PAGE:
The commission had laid great emphasis on creating suitable infrastructure in institutions to enable OBC candidates to derive full advantage from reservation. This required adequate planning and financial commitment. But as in 1990, the issue is again at present being treated purely as a vote-getting ploy.

The government is now dangling the carrot of proportionately increased seats in professional institutions to obviate any shrinkage in the ‘merit’ quota, as if the additional infrastructure can be created by waving a magic wand.

The current turmoil could have been averted if educationists had been taken into confidence, a sober assessment made of available capacities and a phased scheme of implementation prepared for a smooth transition.

By S S GILL, Times of India, 13 June 2006

[The writer is a former secretary, Mandal Commission.]

Mr C.V. Devan Nair and the Malayalis

June 13, 2007

CHENGARA VEETIL DEVAN NAIR, or C.V. Devan Nair, is dead. Not where he was born – in Malacca, Malaysia; not in the land of his adoption, Singapore whose president he became; but in exile in Canada, hounded to the end by Mr Lee Kuan Yew, then prime minister but now two steps higher as minister mentor, whose colleague he was and who had him elected as President. He was born in 1923, and died in December 2005. He was, of course, a Malayali, a clan Mr Lee was, and is, afraid of, and who gave him his biggest trouble in his march to be Prime Minister. He regarded them more dangerous than snakes, and did not look upon them kindly.

Mr Devan Nair was weaned into Mr Lee’s People’s Action Party, from the pro-communist Anti-British League, and later, so Mr Lee’s supporters said, he sold his friends to be firmly entrenched with Mr Lee. Mr Nair never wrote his memoirs, so we will never know the truth of this. He was an active writer since 1954, but wrote less and less after he was removed as President in 1993. In 1999, he attracted a libel suit from Mr Lee for what he wrote in Canada, but which was thrown out after his counter-claim. He married a Tamil, who died before he did, had four sons and five daughters.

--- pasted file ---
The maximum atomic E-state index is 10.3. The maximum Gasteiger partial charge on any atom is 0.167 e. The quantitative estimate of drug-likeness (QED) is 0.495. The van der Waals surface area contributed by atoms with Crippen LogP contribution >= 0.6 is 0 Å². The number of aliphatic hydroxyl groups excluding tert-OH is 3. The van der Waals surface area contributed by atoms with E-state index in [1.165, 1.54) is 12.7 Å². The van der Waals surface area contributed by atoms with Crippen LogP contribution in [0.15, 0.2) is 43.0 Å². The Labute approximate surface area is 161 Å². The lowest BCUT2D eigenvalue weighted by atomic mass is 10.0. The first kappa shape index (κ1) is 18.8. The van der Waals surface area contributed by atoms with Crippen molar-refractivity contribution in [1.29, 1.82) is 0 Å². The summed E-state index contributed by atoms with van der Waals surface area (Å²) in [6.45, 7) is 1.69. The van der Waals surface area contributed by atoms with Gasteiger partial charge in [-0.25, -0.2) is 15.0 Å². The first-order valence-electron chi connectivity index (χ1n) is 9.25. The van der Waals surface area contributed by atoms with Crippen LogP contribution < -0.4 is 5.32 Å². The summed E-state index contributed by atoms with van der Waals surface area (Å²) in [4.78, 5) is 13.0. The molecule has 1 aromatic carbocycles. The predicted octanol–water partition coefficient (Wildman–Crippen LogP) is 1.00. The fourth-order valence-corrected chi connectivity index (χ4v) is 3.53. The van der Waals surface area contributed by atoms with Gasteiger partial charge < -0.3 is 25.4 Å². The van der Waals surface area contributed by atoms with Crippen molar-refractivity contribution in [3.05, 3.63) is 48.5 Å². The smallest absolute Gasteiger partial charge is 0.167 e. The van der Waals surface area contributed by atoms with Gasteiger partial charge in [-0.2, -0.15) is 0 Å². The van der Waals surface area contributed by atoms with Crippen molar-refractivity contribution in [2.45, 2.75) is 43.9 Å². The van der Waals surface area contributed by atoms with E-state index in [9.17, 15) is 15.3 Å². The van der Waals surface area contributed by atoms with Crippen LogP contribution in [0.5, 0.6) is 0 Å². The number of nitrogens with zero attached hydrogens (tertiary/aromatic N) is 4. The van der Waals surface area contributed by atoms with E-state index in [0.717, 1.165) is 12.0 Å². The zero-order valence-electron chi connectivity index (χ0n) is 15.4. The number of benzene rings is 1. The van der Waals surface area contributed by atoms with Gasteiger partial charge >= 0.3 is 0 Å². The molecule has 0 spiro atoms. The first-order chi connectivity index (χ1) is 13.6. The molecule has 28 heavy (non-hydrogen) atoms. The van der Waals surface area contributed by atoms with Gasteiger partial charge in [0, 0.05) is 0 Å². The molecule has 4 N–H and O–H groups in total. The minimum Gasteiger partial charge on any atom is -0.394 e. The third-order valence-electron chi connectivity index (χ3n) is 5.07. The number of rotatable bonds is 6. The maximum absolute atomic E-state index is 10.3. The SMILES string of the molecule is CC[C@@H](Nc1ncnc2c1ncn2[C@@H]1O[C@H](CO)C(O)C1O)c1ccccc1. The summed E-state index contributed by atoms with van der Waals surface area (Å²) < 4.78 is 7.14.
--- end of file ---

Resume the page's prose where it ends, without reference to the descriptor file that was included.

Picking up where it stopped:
Why he resigned as President is shrouded in mystery. Mr Lee said he resigned to be treated for alcoholism. Mr Nair said he resigned because of political conflicts with Mr Lee, and asked to resign, failing which Mr Lee said he would be removed by a motion in parliament. Mr Nair said his bizarre behaviour was officially induced: he was given drugs that made him act irrationally. At the time of his resignation, he is said to have grabbed the breasts of a Sarawak state minister’s wife, when he was on an official visit. The minister’s wife later told me the incident was true, but anyone who would would have who otherwise would have fallen into the pool, and was shocked to find the incident treated as an indecent aberaration. Mr Lee wanted him out, and his reason was as good as any! No one questioned his version, or asked Mr Nair for his. In Singapore. Then as today, what he says goes. Mr Lee, who is of the same age as Mr Nair, is minister mentor of Singapore, two steps higher than the Prime Minister. And so Mr Nair became a non-person. There was a humiliating condition to his pension, that he had to get a certificate from a competent authority that he was not an alcoholic before he got it. He rejected it, rightly. The only pension he got was from the Malaysian parliament, where was elected to in 1964, when Singapore was part of Malaysia. He remained in Malaysia after Singapore was ejected in 1965.